From the new movie Knife Fight, starring Rob Lowe as Paul Turner, a brilliant and morally ambivalent political strategist, and Carrie-Anne Moss as Penelope, a kind and naive physician who decides to run for governor of California. This scene takes place during the first meeting between the two, when Penelope has first told Paul about her intentions:
Paul Let me just walk you through this. If you are ballsy enough or crazy enough to do this, I can promise you an unending barrage of innuendo, vitriol, and lies. Everything will be on the public record, from the dope that you smoked in eleventh grade, to the blow you did with your girlfriends during your college lesbian experimentation period. There is not one moment of your past that will not be scrutinized in excruciating detail.
Paul Not yet. After that all comes out – and more – the facts will be twisted, stomped, and exaggerated to the point that you will no longer recognize them. And if that doesn’t do it, new facts will be made up so they can destroy you.
Paul Not yet. And then they’ll say – and I’ll say it right now – “what the hell qualifications do you have to be governor?”
Penelope In my job, I work with every sort of person, a giant array of problems. I run a team that daily produces real tangible results. I see our problems up close. And I think that I can bring people together to accomplish things. Good things.
Paul Good things?
Paul Excuse me, this isn’t a high school service club. Okay, getting elected isn’t the Harvard-Yale debate society where the best argument carries the day. These are steel cage death matches. Even if you win – which, with all due respect, would be laughable – they will hobble you. They will shatter you. The process itself will change you in ways that you cannot even possibly imagine. Now, is that what you want? Is that what you want for you, for your family? Do you have a family?
Penelope I’m a single mom. I have a six-year-old son.
Paul What about the kid’s dad?
Paul Not if you’re going to do this. Nothing will be irrelevant. Despite this being the bluest state in the country, it still knocked down gay marriage and the legalization of pot. Over half of the people in the state self-identify as born-agains, or regular church-goers – not exactly the profile of someone who’s gonna be voting for you. This is a blood sport. I have worked for men who were shot at in Vietnam, and the campaign literally broke them down to tears. A man I loved, who America loved, with a Navy Cross and two Purple Hearts, sat crying on my living room couch because of what the press said about him and his family. You’re too good a person for this… Look…to win in politics, you have got to be the person who is willing to bring a gun to a knife fight.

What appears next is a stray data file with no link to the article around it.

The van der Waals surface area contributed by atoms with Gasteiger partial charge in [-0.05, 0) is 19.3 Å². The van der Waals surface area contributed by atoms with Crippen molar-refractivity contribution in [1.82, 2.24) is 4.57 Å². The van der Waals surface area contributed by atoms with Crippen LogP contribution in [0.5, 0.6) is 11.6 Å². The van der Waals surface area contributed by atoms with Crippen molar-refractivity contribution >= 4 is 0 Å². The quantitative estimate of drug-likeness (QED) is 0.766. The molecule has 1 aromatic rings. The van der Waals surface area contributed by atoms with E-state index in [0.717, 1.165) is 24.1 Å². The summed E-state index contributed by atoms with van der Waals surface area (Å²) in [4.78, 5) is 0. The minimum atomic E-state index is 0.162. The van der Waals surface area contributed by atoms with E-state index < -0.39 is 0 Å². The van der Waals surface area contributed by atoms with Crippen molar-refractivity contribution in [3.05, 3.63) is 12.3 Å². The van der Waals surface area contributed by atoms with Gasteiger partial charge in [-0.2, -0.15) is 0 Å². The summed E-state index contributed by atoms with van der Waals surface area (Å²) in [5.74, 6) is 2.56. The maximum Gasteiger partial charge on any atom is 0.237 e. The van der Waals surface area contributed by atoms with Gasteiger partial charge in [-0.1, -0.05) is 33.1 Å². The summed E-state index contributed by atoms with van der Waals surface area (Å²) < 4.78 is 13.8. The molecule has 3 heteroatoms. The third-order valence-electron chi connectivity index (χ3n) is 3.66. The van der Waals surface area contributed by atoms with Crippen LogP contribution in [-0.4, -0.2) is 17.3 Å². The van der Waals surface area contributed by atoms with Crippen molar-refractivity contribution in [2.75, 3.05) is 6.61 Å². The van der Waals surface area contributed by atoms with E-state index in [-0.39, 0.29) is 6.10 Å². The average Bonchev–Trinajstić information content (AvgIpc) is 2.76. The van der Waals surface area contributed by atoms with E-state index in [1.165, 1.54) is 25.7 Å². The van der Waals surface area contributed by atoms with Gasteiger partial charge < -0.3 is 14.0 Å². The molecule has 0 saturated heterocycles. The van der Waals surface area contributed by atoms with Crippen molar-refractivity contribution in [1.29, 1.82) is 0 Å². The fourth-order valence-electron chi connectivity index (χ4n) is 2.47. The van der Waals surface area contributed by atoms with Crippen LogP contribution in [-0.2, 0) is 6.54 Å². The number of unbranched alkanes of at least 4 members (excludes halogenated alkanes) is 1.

Penelope Is this your usual pep talk?
Penelope Well that’s good, I guess.
Paul No, this one’s for friends and family. Usually it’s worse.
I enjoyed the snappy dialogue and character-driven political drama of this movie. Though it has some trouble finding both its footing and where exactly it’s headed from beginning to end, I was able to watch it as kind of a guilty pleasure – porn for political junkies. Written by director Bill Guttentag and real-world professional political operative Chris Lehane (adviser to Clinton, press secretary to Gore), it achieves something of a plausible believability. The movie strikes exactly the right tone, a balance between West Wing righteous infallible feel-goodery and the sleazier cynical deeply-flawed-but-human exposé the majority of political dramas tend to adopt (see, for example, House of Cards, which by the way is excellent). Of the two, it leans slightly more toward West Wing, particularly in the second half – though with none of the gravitas of WW. A lot of it seems like it could be lifted straight out of a slightly more down-to-earth West Wing universe, and not just because it stars Rob Lowe and prominently features Richard Schiff, playing roles that could be the logical extrapolation of their West Wing characters say ten years later, and who have not lost their wonderful chemistry and staccato back-and-forth dynamic.
If you liked this excerpt you’d like the rest of the movie. You can see the trailer on its homepage, and read an interview with the writer, director, and star of the movie at fellow blogger Perri Nemiroff’s site here.